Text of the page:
One way retailers can set up this type of triggered e-mail campaign is to attach a tracking cookie to the customer's browser when he opts in to the retailer's mailing list. That links the consumer's e-mail address to the tracking cookie, and lets the retailer send follow-up messages based on what the shopper does when visiting the web store.
"With up to 75% of shoppers that put items in a cart abandoning it, follow-up e-mails after the shopping cart is abandoned are a good way to get a sale completed," says Ross Kramer, CEO of online marketing solutions provider Listrak. "Consumers' time is stretched, and sending e-mails that serve as reminders around the usual batch-and-blast campaigns can boost the overall effectiveness of e-mail."
Creating a sense of urgency also leads to higher open rates. A retailer can present an exclusive offer good only for a few hours or remind consumers that it may be time to renew a product they regularly purchase, such as cosmetics. "There are a lot of behavioral triggers that retailers can use to send a relevant e-mail reminder," Kramer explains. "The more personalized and relevant the message is, the more successful the campaign."
Retailers must keep in mind, however, that there is such a thing as going overboard with personalization. Even though most consumers are happy to receive personalized content in marketing e-mails—and to a certain extent expect it from retailers they shop with regularly—many consumers are concerned about how marketers use the personal information they leave behind on the web. Referencing a specific product that a shopper browsed in an e-mail can create the sense Big Brother is watching, which can prompt him to unsubscribe from a retailer's e-mail list.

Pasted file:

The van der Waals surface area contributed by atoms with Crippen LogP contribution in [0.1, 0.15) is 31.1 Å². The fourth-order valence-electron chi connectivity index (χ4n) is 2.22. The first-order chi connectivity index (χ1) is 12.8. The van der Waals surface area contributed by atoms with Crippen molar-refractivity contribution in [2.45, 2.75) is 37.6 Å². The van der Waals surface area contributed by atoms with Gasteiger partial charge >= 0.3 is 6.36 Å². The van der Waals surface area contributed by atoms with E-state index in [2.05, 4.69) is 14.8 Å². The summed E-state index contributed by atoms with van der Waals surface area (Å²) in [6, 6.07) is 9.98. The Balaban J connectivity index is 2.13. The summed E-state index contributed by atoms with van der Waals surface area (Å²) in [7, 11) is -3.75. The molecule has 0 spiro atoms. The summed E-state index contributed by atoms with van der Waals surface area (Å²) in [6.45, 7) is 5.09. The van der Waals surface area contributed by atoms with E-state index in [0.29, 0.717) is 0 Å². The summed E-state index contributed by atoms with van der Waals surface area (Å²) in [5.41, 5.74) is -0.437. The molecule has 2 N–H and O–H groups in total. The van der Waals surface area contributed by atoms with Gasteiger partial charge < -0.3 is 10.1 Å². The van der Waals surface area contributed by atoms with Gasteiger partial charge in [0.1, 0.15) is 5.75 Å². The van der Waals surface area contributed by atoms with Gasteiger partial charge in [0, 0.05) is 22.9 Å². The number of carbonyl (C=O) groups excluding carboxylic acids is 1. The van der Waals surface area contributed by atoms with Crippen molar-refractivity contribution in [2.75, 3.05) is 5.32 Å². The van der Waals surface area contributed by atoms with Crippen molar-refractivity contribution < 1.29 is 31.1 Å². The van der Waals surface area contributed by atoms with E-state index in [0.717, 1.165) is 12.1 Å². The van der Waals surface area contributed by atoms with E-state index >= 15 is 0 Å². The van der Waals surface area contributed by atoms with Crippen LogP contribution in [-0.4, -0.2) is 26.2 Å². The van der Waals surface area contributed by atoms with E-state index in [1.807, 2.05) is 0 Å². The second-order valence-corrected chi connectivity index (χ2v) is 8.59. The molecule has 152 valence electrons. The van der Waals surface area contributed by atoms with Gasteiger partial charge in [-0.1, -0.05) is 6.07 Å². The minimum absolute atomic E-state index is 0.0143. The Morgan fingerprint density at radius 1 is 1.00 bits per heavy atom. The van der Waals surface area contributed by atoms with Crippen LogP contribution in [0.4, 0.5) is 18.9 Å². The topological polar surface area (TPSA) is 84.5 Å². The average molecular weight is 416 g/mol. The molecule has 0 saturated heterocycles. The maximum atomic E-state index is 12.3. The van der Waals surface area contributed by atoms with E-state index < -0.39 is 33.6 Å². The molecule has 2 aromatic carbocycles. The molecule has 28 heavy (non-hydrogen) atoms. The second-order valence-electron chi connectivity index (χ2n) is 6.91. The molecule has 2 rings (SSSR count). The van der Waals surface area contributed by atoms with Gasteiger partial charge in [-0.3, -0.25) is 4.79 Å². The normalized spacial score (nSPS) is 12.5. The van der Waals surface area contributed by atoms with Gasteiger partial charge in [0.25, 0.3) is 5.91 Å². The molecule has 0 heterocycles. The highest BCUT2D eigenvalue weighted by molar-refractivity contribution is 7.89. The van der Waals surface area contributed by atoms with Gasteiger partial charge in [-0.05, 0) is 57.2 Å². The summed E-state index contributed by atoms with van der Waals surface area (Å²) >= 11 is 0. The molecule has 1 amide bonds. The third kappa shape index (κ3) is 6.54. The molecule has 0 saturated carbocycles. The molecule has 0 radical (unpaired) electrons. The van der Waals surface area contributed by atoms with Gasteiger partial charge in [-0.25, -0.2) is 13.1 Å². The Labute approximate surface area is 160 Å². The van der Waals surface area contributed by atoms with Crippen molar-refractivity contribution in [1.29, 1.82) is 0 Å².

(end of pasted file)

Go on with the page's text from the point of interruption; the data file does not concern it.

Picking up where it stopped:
"Retailers walk a fine line when using consumers' browsing behaviors on their sites for e-mail marketing because it can be viewed by some consumers as intruding on their privacy," says Anna Pfeiffer, marketing strategist for marketing platform provider Bronto Software. "Retailers need to think deeper about how they can use behavioral data in more subtle ways to connect with consumers through e-mail."
Using behavioral data at the category level is an effective way to connect with consumers on a more personal level without raising concerns that the retailer is watching every online move. "If someone was looking at a specific pair of running shoes, send them an e-mail promoting the category as opposed to the actual product," Pfeiffer recommends. "Retailers can also send e-mails promoting brands that a consumer favors."
Retailers that use behavioral data intelligently are apt to be rewarded with higher open and click-through rates in their campaigns than those that don't, adds CQuotient's Grant. "Consumers like when retailers figure out what type of content and products they want to see as opposed to their having to tell the retailer, because it means the retailer knows them on a personal level and consumers respond more favorably to that," he says.